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Join us as Master of Science in Applied Life Sciences student Ryan Elshimali speaks about utilizing EMP2 to identify breast cancer patients at risk for metastasis and relapse.
“Over the last few years, the use of circulating tumor cells (CTCs) as “liquid biopsies” of solid tumors has gained momentum. However, current methodologies to recover CTCs from women with breast cancer (BC) poorly discriminate between early-stage patients amenable to surgical therapy and advanced-stage patients receiving chemotherapy. Moreover, there are no assays currently approved which can predict patient response. As breast cancer is the second most common cause of cancer deaths in women, exploring novel prognostic and diagnostic markers in BC CTCs is of great significance. To this end, we have recently identified a diagnostic marker, epithelial membrane protein-2 (EMP2). EMP2 is highly expressed in all subtypes of BC, with over 90% of TNBC patients showing expression of the protein. New data suggests that EMP2 increases the tumorigenic potential and resistance of cancer cells, suggesting it may be a marker to track cells commonly referred to as “cancer stem cells”. We seek to show antibodies that recognize EMP2 can capture CTCs to diagnose and stage disease. We further propose to characterize EMP2 + CTCs as a means for improved personalized medicine.”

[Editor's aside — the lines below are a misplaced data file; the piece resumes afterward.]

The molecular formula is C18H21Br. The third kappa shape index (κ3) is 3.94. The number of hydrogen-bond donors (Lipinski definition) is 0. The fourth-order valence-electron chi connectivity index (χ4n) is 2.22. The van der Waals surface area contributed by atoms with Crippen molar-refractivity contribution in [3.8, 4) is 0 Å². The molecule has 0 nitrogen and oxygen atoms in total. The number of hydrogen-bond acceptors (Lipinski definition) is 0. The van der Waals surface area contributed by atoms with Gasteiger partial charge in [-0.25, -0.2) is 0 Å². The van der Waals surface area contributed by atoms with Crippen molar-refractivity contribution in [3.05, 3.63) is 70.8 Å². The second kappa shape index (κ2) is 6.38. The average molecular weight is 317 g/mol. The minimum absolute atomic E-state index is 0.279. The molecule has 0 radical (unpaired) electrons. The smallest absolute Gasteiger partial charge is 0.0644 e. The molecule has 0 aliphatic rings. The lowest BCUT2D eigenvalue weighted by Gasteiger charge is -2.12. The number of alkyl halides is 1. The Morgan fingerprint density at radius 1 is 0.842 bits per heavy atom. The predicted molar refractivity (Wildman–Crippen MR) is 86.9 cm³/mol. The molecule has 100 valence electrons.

Date: Monday, October 7, 2019 at 12:00 p.m.
Location: Building 121, Classroom 1110
Snacks will be provided. Please feel free to bring your own lunch to eat during the seminar.
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